Professor of media studies, interdisciplinary artist, Rachel Mayeri here. I’m thrilled to share news about my participation in the Southern California-wide Pacific Standard Time exhibition on art and science, planned by the Getty Foundation for 2024. I’ve been tapped to produce a video installation for the Birch Aquarium in San Diego about a unique technological wonder in the history of oceanography.
The world-famous FLIP is a nautical marvel that flips 90 degrees to become a live-in buoy for marine study. Recently decommissioned, the FLoating Instrument Platform (FLIP) is a co-production of the U.S. Navy and the Scripps Institution of Oceanography, which operated from 1962 through 2020. Its architecture invites curiosity and re-orientation. To accommodate travelers in the horizontal or vertical position, the interior is a space M.C. Escher might have imagined: extra doors and ladders are at perpendicular angles; toilets and sinks are mounted on tracks along which they may be slid sideways onto the walls. The kitchen stove swivels to upright on rotation. Yet FLIP was remarkably stable in high waves and crucially quiet. Attaching hydrophones down the water column along the 350-foot hull, scientists analyzed sound propagation at different depths. In the 1960s, FLIP supported sonar-guided submarine-missile launching but later became a workhorse for gathering ocean data. In the 1990s, public outcry against military acoustics’ impact on whales flipped FLIP’s use from military defense to marine conservation.
Clearly, it would be feasible to imagine an art-science installation devoted to FLIP’s engineering alone. However, along with my collaborator cognitive scientist Deborah Forster, I want to examine many aspects of the past and future lives of the FLIP through its scientific and military history, documentary film and interviews, LiDAR and photogrammetry, and speculative fictions. The end result, “R/P FLIP: Spaceship at Sea,” will be a spectacular video installation tracking this story for the Birch Aquarium at Scripps Institution of Oceanography. It is one of several projects in the group Oceanographic Art and Science: Navigating the Pacific, curated by Lisa Cartwright (Institute of Arts and Humanities) and Nan Renner (Birch Aquarium at Scripps) for the University of California, San Diego. Work has already begun, including a FLIP “book,” thanks to support from the Hixon-Riggs Fund for scholarship and art at Harvey Mudd College, University of California San Diego and the Getty Foundation.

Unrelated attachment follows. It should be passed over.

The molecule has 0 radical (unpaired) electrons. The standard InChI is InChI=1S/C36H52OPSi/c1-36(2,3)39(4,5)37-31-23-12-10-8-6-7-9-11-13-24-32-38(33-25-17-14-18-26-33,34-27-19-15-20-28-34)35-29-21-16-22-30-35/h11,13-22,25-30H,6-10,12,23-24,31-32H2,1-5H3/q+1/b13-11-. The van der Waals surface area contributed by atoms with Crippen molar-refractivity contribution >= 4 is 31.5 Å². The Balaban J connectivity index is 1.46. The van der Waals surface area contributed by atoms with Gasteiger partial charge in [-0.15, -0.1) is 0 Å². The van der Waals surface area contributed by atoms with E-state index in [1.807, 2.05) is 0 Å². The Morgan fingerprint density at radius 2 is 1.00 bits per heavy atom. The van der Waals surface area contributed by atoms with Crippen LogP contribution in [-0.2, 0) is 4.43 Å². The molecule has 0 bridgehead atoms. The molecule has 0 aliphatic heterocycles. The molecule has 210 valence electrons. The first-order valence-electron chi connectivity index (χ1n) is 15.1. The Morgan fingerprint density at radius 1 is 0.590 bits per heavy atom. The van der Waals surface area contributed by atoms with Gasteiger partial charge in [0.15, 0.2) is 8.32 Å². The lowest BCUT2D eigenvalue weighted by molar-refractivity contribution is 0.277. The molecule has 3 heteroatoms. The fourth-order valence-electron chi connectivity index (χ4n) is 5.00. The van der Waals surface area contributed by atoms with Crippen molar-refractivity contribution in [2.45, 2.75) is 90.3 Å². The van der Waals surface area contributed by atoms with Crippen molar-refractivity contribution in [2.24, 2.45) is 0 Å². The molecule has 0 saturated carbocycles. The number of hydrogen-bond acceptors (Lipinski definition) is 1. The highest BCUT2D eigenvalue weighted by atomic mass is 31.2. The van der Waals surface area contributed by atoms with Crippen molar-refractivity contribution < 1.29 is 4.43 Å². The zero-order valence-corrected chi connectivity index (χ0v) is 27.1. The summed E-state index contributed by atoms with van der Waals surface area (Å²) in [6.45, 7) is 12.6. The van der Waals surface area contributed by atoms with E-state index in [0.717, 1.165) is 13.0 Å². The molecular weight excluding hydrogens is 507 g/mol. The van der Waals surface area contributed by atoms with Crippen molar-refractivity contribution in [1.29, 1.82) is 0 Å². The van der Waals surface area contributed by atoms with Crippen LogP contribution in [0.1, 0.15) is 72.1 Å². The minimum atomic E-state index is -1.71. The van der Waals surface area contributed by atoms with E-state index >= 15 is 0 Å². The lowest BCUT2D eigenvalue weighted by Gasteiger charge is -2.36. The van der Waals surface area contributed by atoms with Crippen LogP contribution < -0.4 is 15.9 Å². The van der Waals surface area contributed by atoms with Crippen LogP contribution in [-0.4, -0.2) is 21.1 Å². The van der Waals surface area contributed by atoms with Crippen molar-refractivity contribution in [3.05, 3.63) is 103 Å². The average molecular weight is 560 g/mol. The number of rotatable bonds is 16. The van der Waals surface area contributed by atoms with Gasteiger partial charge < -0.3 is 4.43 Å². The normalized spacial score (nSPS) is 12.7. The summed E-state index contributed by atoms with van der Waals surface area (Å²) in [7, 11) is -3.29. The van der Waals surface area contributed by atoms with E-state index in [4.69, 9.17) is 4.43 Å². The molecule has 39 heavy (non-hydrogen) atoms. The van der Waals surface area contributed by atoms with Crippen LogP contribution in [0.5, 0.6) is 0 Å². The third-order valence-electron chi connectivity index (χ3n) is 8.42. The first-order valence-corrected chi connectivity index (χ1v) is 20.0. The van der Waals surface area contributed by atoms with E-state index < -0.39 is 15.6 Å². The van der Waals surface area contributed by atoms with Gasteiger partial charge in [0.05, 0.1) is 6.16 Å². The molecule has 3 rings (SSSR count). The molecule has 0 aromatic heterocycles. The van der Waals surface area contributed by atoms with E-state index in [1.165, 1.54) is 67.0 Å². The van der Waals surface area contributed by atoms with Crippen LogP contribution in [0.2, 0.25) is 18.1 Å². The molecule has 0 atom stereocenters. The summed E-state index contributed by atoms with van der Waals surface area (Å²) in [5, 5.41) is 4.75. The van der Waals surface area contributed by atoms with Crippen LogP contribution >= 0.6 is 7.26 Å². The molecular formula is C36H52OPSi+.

Some questions we are using to frame our research are:
• What does the radical design of the FLIP show us about creativity and the interplay between science, art and literature?
• What is the social, cultural and historical significance of the FLIP beyond its radical design?
• How does the FLIP get caught up in the changing cultural meaning of the Pacific Coast and its human and nonhuman inhabitants?
• How did the FLIP as a technology researchers can live on uniquely shape scientific understanding of the ocean?
• What is lost and gained as the FLIP obsolesces and is replaced by autonomous and passive monitoring systems?
The project will trace oceanographic research through the diverse perspectives and lived experiences of the people who worked on FLIP, from the scientists to the skipper. FLIP’s stories take us through the cultural transformation of California’s coastal Pacific Ocean waters from a territory to be defended to an ecosystem to be conserved.
Although her background is in visual arts (UCSD) and media studies (Brown), Rachel Mayeri has had a lifelong curiosity about science. Biological imagery and ideas are fundamental to understanding human identity and life on Earth; for many people they also inspire art and political discussion. Her course offerings reflect these interests in art, science, and filmmaking: MS120 Animal Media Studies, MS170 Digital Cinema: Experimental Animation, and Art and Biology. She also teaches MS182 Introduction to Video Art as part of the Intercollegiate Media Studies core program and HSA10 Critical Inquiry as part of HMC’s Core curriculum.